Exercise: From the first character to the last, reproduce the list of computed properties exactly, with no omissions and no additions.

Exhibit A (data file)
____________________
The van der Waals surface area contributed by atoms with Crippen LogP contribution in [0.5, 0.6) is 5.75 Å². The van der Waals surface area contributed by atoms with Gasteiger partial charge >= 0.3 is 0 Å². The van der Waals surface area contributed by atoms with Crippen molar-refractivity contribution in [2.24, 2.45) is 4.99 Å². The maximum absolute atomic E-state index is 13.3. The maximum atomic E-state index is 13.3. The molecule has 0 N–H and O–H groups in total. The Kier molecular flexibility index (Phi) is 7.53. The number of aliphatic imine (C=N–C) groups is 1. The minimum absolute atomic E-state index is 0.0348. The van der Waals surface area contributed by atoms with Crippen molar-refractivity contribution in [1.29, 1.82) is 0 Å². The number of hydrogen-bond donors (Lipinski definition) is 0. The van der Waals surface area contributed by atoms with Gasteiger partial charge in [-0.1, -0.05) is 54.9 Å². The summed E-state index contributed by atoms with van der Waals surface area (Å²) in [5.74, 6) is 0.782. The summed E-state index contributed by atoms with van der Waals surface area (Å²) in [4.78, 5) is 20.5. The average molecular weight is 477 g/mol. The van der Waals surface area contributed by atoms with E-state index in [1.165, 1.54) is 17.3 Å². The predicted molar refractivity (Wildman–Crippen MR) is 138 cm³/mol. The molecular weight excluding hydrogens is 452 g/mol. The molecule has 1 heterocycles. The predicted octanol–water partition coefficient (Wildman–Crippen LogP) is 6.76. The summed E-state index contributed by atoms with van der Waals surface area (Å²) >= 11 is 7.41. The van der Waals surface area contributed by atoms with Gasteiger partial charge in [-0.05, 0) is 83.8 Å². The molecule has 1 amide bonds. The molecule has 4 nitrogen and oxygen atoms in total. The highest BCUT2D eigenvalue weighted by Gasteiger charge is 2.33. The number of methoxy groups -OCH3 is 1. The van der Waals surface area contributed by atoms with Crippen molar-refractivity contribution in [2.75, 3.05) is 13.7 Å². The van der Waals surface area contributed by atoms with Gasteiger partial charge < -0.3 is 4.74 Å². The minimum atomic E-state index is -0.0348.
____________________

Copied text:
The van der Waals surface area contributed by atoms with Crippen LogP contribution in [0.5, 0.6) is 5.75 Å². The van der Waals surface area contributed by atoms with Gasteiger partial charge >= 0.3 is 0 Å². The van der Waals surface area contributed by atoms with Crippen molar-refractivity contribution in [2.24, 2.45) is 4.99 Å². The maximum absolute atomic E-state index is 13.3. The maximum atomic E-state index is 13.3. The molecule has 0 N–H and O–H groups in total. The Kier molecular flexibility index (Phi) is 7.53. The number of aliphatic imine (C=N–C) groups is 1. The minimum absolute atomic E-state index is 0.0348. The van der Waals surface area contributed by atoms with Crippen molar-refractivity contribution in [1.29, 1.82) is 0 Å². The number of hydrogen-bond donors (Lipinski definition) is 0. The van der Waals surface area contributed by atoms with Gasteiger partial charge in [-0.1, -0.05) is 54.9 Å². The summed E-state index contributed by atoms with van der Waals surface area (Å²) in [5.74, 6) is 0.782. The summed E-state index contributed by atoms with van der Waals surface area (Å²) in [4.78, 5) is 20.5. The average molecular weight is 477 g/mol. The van der Waals surface area contributed by atoms with E-state index in [1.165, 1.54) is 17.3 Å². The predicted molar refractivity (Wildman–Crippen MR) is 138 cm³/mol. The molecular weight excluding hydrogens is 452 g/mol. The molecule has 1 heterocycles. The predicted octanol–water partition coefficient (Wildman–Crippen LogP) is 6.76. The summed E-state index contributed by atoms with van der Waals surface area (Å²) >= 11 is 7.41. The van der Waals surface area contributed by atoms with Gasteiger partial charge in [-0.05, 0) is 83.8 Å². The molecule has 1 amide bonds. The molecule has 4 nitrogen and oxygen atoms in total. The highest BCUT2D eigenvalue weighted by Gasteiger charge is 2.33. The number of methoxy groups -OCH3 is 1. The van der Waals surface area contributed by atoms with Crippen molar-refractivity contribution in [2.75, 3.05) is 13.7 Å². The van der Waals surface area contributed by atoms with Gasteiger partial charge < -0.3 is 4.74 Å². The minimum atomic E-state index is -0.0348.